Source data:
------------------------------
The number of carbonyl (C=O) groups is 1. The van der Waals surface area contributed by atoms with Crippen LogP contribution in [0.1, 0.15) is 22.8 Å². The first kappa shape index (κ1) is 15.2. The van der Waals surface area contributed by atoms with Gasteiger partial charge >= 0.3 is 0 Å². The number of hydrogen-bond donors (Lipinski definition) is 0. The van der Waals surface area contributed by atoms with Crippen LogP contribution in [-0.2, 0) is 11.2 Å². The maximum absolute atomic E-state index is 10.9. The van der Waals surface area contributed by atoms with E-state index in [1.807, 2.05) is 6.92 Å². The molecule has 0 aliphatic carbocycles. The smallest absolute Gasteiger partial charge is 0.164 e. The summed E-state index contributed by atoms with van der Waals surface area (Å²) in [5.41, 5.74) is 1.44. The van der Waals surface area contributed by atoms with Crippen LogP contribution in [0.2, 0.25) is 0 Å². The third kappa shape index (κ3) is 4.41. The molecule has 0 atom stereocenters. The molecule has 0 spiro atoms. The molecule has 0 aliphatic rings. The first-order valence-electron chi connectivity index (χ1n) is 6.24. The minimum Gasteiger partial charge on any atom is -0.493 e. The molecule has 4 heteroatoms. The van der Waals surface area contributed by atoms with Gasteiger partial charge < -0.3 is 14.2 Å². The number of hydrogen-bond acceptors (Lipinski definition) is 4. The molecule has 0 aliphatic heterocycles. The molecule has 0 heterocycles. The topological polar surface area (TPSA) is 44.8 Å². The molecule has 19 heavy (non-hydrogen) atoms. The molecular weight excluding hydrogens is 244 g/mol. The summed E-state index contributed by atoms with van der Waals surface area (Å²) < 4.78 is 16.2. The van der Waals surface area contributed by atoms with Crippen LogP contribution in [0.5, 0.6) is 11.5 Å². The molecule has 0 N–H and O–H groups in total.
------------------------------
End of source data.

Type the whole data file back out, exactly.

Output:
The number of carbonyl (C=O) groups is 1. The van der Waals surface area contributed by atoms with Crippen LogP contribution in [0.1, 0.15) is 22.8 Å². The first kappa shape index (κ1) is 15.2. The van der Waals surface area contributed by atoms with Gasteiger partial charge >= 0.3 is 0 Å². The number of hydrogen-bond donors (Lipinski definition) is 0. The van der Waals surface area contributed by atoms with Crippen LogP contribution in [-0.2, 0) is 11.2 Å². The maximum absolute atomic E-state index is 10.9. The van der Waals surface area contributed by atoms with E-state index in [1.807, 2.05) is 6.92 Å². The molecule has 0 aliphatic carbocycles. The smallest absolute Gasteiger partial charge is 0.164 e. The summed E-state index contributed by atoms with van der Waals surface area (Å²) in [5.41, 5.74) is 1.44. The van der Waals surface area contributed by atoms with Crippen LogP contribution in [0.2, 0.25) is 0 Å². The third kappa shape index (κ3) is 4.41. The molecule has 0 atom stereocenters. The molecule has 0 spiro atoms. The molecule has 0 aliphatic rings. The first-order valence-electron chi connectivity index (χ1n) is 6.24. The minimum Gasteiger partial charge on any atom is -0.493 e. The molecule has 4 heteroatoms. The van der Waals surface area contributed by atoms with Gasteiger partial charge < -0.3 is 14.2 Å². The number of hydrogen-bond acceptors (Lipinski definition) is 4. The molecule has 0 aliphatic heterocycles. The molecule has 0 heterocycles. The topological polar surface area (TPSA) is 44.8 Å². The molecule has 19 heavy (non-hydrogen) atoms. The molecular weight excluding hydrogens is 244 g/mol. The summed E-state index contributed by atoms with van der Waals surface area (Å²) < 4.78 is 16.2. The van der Waals surface area contributed by atoms with Crippen LogP contribution in [0.5, 0.6) is 11.5 Å². The molecule has 0 N–H and O–H groups in total.